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Posts Tagged ‘good deeds’

This morning I received several different examples in my inbox that referenced the use of creativity.  First I received a Daily Reflection courtesy of Alive Now Magazine, a publication in which I’ve had photos appear.  Today’s reflection was “Imagine you are giving a party inviting the poor, crippled, lame, and blind in today’s world. How would you need to engage your creativity to offer them your hospitality?”  You can read the full reflection here. It was strange to see this reflection about using creativity to offer up hospitality, and then to read this NYTimes article and some other articles highlighting how people are engaging their creativity to devise new strategies for relocating the homeless, and not always in positive ways.

A Rodin Sculpture at Boston MFA

A Rodin Sculpture at Boston MFA

The articles made me mad but the reflection brought to mind my mother.  One holiday season she invited to dinner a mentally challenged neighbor.  He had no family coming to visit that year and we had plenty of food.  But, you see, my mom was a very private person.  For others, and maybe even this same man, in the past she had always made up a plate and sent my father or brothers down the street to knock on doors and share some food.  I do not know why she invited this man to our house this time.  I think she was creative in her approach so that she could do this “good deed” and maintain some sense of privacy that was important to her.

Gerber at the Kitchen Table

Gerber at the Kitchen Table

The man was invited to sit in what the family considered “Pop’s chair” in the living room.  My mom served him the first plate, and my dad served him his refills.  After eating, the man watched TV and even took a nap.  My younger brother and I were small enough to ask out loud, and too loud, “When is he leaving?”  She shushed us but I could tell my mom felt the same way.  After he did leave, my mom swore she’d never do such a thing again.  She never did the exact same thing again (that I can remember) but she did do other things of a similar nature — good deeds that sometimes exceeded her comfort zone. Deeds done creatively.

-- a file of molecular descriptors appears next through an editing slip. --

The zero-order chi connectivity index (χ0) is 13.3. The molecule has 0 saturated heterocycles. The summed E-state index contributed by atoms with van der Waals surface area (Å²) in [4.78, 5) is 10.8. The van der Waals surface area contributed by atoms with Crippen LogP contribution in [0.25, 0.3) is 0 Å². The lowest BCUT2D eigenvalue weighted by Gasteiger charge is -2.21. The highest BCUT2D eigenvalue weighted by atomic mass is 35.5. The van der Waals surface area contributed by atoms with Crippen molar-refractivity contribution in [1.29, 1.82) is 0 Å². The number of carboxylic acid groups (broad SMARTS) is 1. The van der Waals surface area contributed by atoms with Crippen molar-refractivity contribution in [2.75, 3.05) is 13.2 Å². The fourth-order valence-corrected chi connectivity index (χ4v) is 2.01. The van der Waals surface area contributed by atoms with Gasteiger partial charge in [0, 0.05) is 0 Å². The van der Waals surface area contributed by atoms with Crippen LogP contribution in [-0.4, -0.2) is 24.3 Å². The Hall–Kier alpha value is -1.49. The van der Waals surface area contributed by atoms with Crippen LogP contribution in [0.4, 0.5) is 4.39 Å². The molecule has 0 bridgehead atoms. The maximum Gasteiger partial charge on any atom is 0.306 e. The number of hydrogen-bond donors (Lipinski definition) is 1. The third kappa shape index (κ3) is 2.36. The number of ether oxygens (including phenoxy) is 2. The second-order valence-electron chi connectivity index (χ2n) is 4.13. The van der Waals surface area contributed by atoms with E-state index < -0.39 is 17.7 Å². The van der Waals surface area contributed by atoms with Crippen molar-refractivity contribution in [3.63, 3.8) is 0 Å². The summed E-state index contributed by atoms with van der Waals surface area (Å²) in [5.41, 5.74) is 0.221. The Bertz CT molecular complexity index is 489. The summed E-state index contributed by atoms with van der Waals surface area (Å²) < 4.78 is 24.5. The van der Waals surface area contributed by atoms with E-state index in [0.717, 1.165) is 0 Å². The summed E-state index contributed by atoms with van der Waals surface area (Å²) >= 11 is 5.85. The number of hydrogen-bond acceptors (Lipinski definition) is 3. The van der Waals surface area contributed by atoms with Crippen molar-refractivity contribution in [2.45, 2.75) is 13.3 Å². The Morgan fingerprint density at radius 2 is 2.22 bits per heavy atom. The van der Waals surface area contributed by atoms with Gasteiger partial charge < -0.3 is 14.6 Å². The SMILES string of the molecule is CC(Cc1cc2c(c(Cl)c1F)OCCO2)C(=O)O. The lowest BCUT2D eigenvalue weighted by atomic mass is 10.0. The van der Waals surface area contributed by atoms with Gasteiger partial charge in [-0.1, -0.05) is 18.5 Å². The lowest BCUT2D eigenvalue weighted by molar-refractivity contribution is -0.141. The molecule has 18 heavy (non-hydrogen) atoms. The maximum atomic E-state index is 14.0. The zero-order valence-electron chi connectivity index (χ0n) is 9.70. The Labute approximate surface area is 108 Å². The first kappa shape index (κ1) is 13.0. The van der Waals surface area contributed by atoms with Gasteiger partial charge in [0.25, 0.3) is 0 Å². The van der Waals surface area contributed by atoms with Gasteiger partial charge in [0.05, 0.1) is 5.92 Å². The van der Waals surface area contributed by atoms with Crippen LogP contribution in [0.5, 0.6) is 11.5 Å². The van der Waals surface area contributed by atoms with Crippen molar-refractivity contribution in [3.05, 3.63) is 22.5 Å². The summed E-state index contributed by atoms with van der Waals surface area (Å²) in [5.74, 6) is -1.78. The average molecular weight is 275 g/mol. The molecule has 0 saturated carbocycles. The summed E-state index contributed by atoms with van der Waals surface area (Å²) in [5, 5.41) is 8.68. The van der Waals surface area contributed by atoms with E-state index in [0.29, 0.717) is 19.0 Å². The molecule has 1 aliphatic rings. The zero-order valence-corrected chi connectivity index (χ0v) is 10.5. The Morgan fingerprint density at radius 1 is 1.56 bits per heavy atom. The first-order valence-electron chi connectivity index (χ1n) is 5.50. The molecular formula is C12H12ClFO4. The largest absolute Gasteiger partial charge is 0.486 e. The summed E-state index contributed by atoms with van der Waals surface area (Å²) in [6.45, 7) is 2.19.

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Not a rainbow but …

… I was taking a shortcut through the Boston Public Library, making my way from the Boylston Street entrance to the Dartmouth Street side.  Of course I had to pause for a quick browse of the New Arrivals shelf.  That’s where I saw the deed take place.

It would be easy to assume that the old man was homeless, one of the many who frequent the building.  His clothing was bedraggled to say the least and his beard more than a bit unkempt.  His brown skin was weathered into the proverbial leather.  Despite apparent age, there was an almost childish bright light in his rheumy eyes.  While he walked with the aid of a battered metal cane, there was a spryness to his step as he made his way across the room.  But, I have to admit, I noticed none of these details until later, until after I heard the young man’s voice calling, “Hey.  Hey! Wait a minute, old man.”

The old man had been walking away from me, but he turned at the younger man’s voice, and that was how I was able to see his face.  The younger man had been walking toward me, looking gruff and rushed as so many of us do today as we race, race, race.  I had seen him brush passed the old man nearly knocking him over.  But then he had stopped.  The gruff look upon his face had not changed. In fact, it deepened.

At some point the younger man  spun around.  With a fierce, aggressive energy, he called the old man.  When the man paused and turned to face him, the young man raced back to him.  “Here,” he said, and shoved something into the old man’s hand.

The old man raised a plastic bag.  It was just clear enough for me to see that inside were a pair of shoes.  I glanced down and saw what the younger man may have seen.  The old man’s feet were barely covered by a pair of threadbare sneakers.

“Where did these come from?” the old man asked, clearly perplexed.  The younger man had already turned away.  Over his shoulder he growled, “St. Francis.”

The older man looked at the bag, shrugged, and continued on his way.

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